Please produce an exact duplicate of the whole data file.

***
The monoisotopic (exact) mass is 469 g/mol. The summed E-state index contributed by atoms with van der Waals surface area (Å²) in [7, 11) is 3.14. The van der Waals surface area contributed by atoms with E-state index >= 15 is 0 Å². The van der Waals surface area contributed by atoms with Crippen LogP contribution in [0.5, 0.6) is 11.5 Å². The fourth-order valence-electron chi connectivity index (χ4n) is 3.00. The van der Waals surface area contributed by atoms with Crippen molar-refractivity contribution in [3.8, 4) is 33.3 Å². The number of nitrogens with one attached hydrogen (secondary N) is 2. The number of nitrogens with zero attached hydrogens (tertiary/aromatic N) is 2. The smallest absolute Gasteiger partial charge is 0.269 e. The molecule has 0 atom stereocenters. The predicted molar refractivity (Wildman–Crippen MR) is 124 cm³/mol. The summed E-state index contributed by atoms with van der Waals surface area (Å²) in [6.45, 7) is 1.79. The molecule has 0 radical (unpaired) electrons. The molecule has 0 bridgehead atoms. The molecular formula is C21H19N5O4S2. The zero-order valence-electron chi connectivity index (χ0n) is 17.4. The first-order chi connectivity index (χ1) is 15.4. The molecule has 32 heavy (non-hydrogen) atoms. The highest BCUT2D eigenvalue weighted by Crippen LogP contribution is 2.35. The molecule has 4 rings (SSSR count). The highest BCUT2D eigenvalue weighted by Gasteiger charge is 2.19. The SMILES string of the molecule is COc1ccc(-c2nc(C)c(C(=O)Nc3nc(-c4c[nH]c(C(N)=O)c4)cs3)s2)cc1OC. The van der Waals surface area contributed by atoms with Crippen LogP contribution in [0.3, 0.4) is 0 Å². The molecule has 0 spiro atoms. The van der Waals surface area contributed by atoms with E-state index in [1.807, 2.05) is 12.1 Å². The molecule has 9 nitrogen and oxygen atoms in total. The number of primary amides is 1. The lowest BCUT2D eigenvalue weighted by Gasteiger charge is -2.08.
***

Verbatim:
The monoisotopic (exact) mass is 469 g/mol. The summed E-state index contributed by atoms with van der Waals surface area (Å²) in [7, 11) is 3.14. The van der Waals surface area contributed by atoms with E-state index >= 15 is 0 Å². The van der Waals surface area contributed by atoms with Crippen LogP contribution in [0.5, 0.6) is 11.5 Å². The fourth-order valence-electron chi connectivity index (χ4n) is 3.00. The van der Waals surface area contributed by atoms with Crippen molar-refractivity contribution in [3.8, 4) is 33.3 Å². The number of nitrogens with one attached hydrogen (secondary N) is 2. The number of nitrogens with zero attached hydrogens (tertiary/aromatic N) is 2. The smallest absolute Gasteiger partial charge is 0.269 e. The molecule has 0 atom stereocenters. The predicted molar refractivity (Wildman–Crippen MR) is 124 cm³/mol. The summed E-state index contributed by atoms with van der Waals surface area (Å²) in [6.45, 7) is 1.79. The molecule has 0 radical (unpaired) electrons. The molecule has 0 bridgehead atoms. The molecular formula is C21H19N5O4S2. The zero-order valence-electron chi connectivity index (χ0n) is 17.4. The first-order chi connectivity index (χ1) is 15.4. The molecule has 32 heavy (non-hydrogen) atoms. The highest BCUT2D eigenvalue weighted by Crippen LogP contribution is 2.35. The molecule has 4 rings (SSSR count). The highest BCUT2D eigenvalue weighted by Gasteiger charge is 2.19. The SMILES string of the molecule is COc1ccc(-c2nc(C)c(C(=O)Nc3nc(-c4c[nH]c(C(N)=O)c4)cs3)s2)cc1OC. The van der Waals surface area contributed by atoms with Crippen LogP contribution in [0.3, 0.4) is 0 Å². The molecule has 0 spiro atoms. The van der Waals surface area contributed by atoms with E-state index in [1.807, 2.05) is 12.1 Å². The molecule has 9 nitrogen and oxygen atoms in total. The number of primary amides is 1. The lowest BCUT2D eigenvalue weighted by Gasteiger charge is -2.08.